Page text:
Who is Jim Gilliam? He's a guy who believes people like you and me can change the world. He's trying to change the world by telling us his story, by encouraging us to find our own story, by saying that we can change the world, by giving us tools to improve it, by making it easier for us to step up and make a difference.
How can we change the world? Jim says: By connecting people through the internet. His company NationBuilder says "NationBuilder offers everyone the technology and community infrastructure to lead people to greatness." Can they help? They seem to have helped Emmanuel Macron--you know, the President of France.
In a single month, President Emmanuel Macron empowered hundreds of candidates to build a party from the ground up, win 350 seats in Parliament, and shift the dynamics of French politics.
There are also reports that Trump's campaign used their services. Never mind that you don't like Trump. If they helped someone outside the political establishment win, they helped someone win. The site claims to be non-partisan. This might be evidence.
NationBuilder encourages people to run for office--without the machinery of a party behind them. They service anyone who wants to step up and make a difference. Never run for office? They support Run for Office (http://www.runforoffice.org/) a site that provides tools that can help people who know nothing. Want to find out what offices you can run for? You tell the site where you live and it gives you a list of offices you can run for and for each one tells you how to get started. Never run a campaign? The site gives a course on how to organize a campaign. Don't know whose vote you need? They give you a list of voters in your area. Free.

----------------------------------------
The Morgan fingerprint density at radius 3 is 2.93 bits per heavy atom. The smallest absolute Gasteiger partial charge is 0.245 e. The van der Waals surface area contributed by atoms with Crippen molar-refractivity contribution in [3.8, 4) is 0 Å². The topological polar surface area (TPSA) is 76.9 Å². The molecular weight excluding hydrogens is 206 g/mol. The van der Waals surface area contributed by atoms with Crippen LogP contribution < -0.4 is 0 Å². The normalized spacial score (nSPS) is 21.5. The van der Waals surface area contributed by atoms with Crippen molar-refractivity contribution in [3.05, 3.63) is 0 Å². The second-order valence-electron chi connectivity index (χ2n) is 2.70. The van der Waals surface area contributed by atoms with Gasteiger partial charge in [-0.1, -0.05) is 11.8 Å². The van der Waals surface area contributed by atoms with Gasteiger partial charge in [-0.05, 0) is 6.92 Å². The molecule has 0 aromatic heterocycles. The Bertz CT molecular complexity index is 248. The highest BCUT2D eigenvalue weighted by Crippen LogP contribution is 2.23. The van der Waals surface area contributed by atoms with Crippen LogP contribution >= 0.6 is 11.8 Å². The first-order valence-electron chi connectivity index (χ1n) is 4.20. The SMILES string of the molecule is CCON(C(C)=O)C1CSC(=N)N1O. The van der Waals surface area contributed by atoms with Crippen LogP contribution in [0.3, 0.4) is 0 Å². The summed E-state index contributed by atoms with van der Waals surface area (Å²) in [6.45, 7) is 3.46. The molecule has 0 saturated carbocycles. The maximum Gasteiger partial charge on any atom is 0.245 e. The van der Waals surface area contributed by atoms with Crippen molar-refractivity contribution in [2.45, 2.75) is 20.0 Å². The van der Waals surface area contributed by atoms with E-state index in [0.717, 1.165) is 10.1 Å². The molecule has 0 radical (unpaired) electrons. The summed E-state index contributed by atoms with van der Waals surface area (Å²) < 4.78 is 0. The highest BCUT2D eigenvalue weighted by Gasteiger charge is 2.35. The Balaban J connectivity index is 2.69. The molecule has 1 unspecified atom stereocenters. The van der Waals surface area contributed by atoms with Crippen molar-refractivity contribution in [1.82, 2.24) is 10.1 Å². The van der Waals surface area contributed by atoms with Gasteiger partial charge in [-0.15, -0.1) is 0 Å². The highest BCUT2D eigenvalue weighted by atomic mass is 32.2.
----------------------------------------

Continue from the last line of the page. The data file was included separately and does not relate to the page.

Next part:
Now I'm thinking of running for State Representative for Maine District 37. And I'm thinking: if Macron can bootstrap a whole political party, why can't I dream big. We'll see. My friend Ralph Chapman currently holds this office. Maybe Ralph can talk me out of running. Maybe I'll talk myself out of it. Maybe I'll lose interest. In the meantime, I'm thinking about it. And researching.
How did I get here? I decided to research campaigning tools to see if I could help Jared Golden in his run for the House of Representatives. My search took me to NationBuilder and a bunch of other sites and ultimately took me to a video of Jim Gilliam's talk at the Personal Democracy Forum.
Jim's talk was inspiring. So much so that I transcribed the entire talk--with some help from Google's automated tools. OK, so Google transcribed and I edited. Still, editing took time and showed commitment.